Good at video games means bad at life

And I'm very good at video games.

I got a Nintendo DS for my birthday and have been playing it in every spare moment I have (and many spare moments I don't have). At this point I have three games for it, Meteos, Wario Ware: Twisted, and Castlevania: Dawn of Sorrows. You may be aware that developers have peculiar naming conventions with respect to games on Nintendo systems; half the games released for the Super Nintendo had the word "Super" before them, e.g. Super Buster Brothers, Super Star Wars, etc. This created confusion for poor Super C, the sequel to Contra, which was for the regular NES. Nintendo 64 games tended to have "64" at the end of the title, creating a strong link in the minds of many gamers between the number "64" and the concept of crap. Game Boy Advance titles have "Advance" in the titles (The name of the system is Game Boy Advance, which, since the "Advance" lacks a D at the end, makes the word a verb, not an adjective. So the name means "Game Boy Move Forward," as opposed to "Game Boy Not Primitive."). Nintendo DS games have the peculiar tendency to feature contorted subtitles that have the initials "DS." Hence: Castlevania: Dawn of Sorrows and Mr. Driller: Drill Spirits. The most favored D word is "Dual," while the most favored S word is "Strike." Thus: Dig Dug: Digging Strike, Guilty Gear: Dust Strikers and Advance Wars: Dual Strike. If I were naming a DS game, I would use the subtitle "Dipthong Stratagem."

In any case, I've only opened one game thus far, Meteos. I opened it first because it seemed the least interesting of the games, and I like to work up from least-liked to most-liked in these things. Now I can't stop playing it. This surprises me, because it's a puzzle game. I have a mild affinity for non-frenetic puzzle games (Adventures of Lolo, Mario vs. Donkey Kong, Klonoa: Empire of Dreams), but a general distaste for the falling blocks school of puzzle games, which seem to have taken over the puzzle genre on console systems. So Meteos surprised me; it's a falling blocks puzzle game that I actually really like, and it makes good use of the DS's unique architecture. I never really got into Tetris, so it's probably the only falling blocks game I've liked since Dr. Mario.

The play all takes place on the bottom touch screen. Blocks of various colors fall from the sky and you can select them with the stylus and shift them around vertically within a column (but not horizontally within a row). The controls work flawlessly, and I've never found myself grabbing the wrong block or having a block that I'm moving get finicky and not go where I want it. It's not something you usually actively notice, but poor controls really make themselves known when they're there, and you can see where the potential for poor controls in a touch screen game are pretty high. So you have blocks falling, and your goal is to arrange them into triplets by color, either horizontally or vertically. When you do this, the matched meteos turn gray and blast off, turning the whole set of meteos stacked on top of them into a sort of rocket. The problem is that they generally don't have enough power to break into orbit; the meteo rocket shoots up, and any meteos that clear the top of the screen are destroyed, but then it stops and slowly drifts back downward. You then have to create more matches within the rocket (or push another rocket into it from below) to give it an extra boost to get off the screen. And, obviously, when the meteos pile up over the top of the screen you lose.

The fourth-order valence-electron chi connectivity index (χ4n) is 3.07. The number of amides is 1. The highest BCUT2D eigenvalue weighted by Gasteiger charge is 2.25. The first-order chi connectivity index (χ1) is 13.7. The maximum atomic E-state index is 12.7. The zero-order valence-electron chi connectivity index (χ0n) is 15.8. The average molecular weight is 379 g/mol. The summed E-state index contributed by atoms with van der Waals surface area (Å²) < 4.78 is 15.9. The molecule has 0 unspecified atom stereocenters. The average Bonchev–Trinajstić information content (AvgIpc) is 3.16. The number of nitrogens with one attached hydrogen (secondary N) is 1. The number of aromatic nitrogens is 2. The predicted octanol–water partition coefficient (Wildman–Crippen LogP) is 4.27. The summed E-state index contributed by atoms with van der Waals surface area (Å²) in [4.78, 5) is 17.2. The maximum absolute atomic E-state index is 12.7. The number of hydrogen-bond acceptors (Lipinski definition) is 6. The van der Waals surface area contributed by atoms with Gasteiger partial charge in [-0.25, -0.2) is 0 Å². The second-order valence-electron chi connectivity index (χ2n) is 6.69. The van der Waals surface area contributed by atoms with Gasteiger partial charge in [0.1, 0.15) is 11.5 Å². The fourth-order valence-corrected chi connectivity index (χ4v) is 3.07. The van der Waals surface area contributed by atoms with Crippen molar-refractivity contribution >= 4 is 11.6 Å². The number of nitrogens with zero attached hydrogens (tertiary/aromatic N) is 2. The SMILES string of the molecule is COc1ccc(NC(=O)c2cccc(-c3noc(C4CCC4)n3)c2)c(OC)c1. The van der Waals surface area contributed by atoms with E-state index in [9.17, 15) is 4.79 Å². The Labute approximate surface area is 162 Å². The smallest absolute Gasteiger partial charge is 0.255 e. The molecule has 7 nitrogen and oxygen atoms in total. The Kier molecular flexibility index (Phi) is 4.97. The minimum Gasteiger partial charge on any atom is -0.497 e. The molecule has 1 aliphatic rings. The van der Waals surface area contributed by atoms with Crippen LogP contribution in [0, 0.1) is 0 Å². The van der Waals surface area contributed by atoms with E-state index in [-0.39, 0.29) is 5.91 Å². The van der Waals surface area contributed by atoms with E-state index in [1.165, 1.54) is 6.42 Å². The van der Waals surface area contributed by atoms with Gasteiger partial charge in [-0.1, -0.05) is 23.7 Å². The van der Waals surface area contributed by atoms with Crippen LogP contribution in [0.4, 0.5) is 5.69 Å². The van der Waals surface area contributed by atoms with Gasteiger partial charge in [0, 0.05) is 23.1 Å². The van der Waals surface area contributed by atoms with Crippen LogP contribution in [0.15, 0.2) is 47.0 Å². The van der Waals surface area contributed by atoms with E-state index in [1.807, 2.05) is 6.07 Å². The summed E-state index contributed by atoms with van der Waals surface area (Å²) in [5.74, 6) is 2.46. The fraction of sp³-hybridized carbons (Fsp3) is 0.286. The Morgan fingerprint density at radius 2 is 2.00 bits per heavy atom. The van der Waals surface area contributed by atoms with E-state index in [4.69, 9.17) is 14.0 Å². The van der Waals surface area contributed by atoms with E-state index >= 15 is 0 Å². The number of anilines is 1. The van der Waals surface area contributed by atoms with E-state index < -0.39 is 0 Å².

Further, you pick a planet to play on before you start. There are something like 50 planets, and each one has its own unique mix of meteo colors, it's own unique meteos (they come in various designs, from simple blocks to little colored aliens to japanese characters), an entirely unique soundtrack (there are no duplicate sound effects between planets), and its own gravity. On some planets your rockets move upward slowly, then drift back down. On others, they fly straight to the top of the screen, bang the top layer on the atmsophere, then plunge downward. On some world vertical matches immediately clear a whole column, on other worlds they barely get a boost.

In any case, I've been playing this game too much; I just took a nap (I've gotten two hours of sleep in the last 36 hours) and dreamed of meteos. I see meteos when I close my eyes now. On the other hand, this could just be sleep deprivation.

So far I'm really excited about the DS; I haven't even really used the second screen much, or any of the controller buttons, or Pictochat, or the wireless capabilities, or the microphone. But the touch screen is very cool for video games. I imagine it'll allow somewhat deeper gameplay, since the stylus-on-touchscreen works almost like a mouse, but is somewhat more intuitive. I'm also unreasonable excited about Phoenix Wright: Ace Attorney. It's a lawyer simulation video game! What sold me on it is that, as part of the game, you cross-examine witnesses. When your opponent is examining witnesses, you have to object if he gets out of line. In order to do this, you must shout "OBJECTION!" into the DS's microphone. I can't wait to get that game and play it on the subway.

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This page contains a single entry by Zach published on October 24, 2005 10:34 PM.

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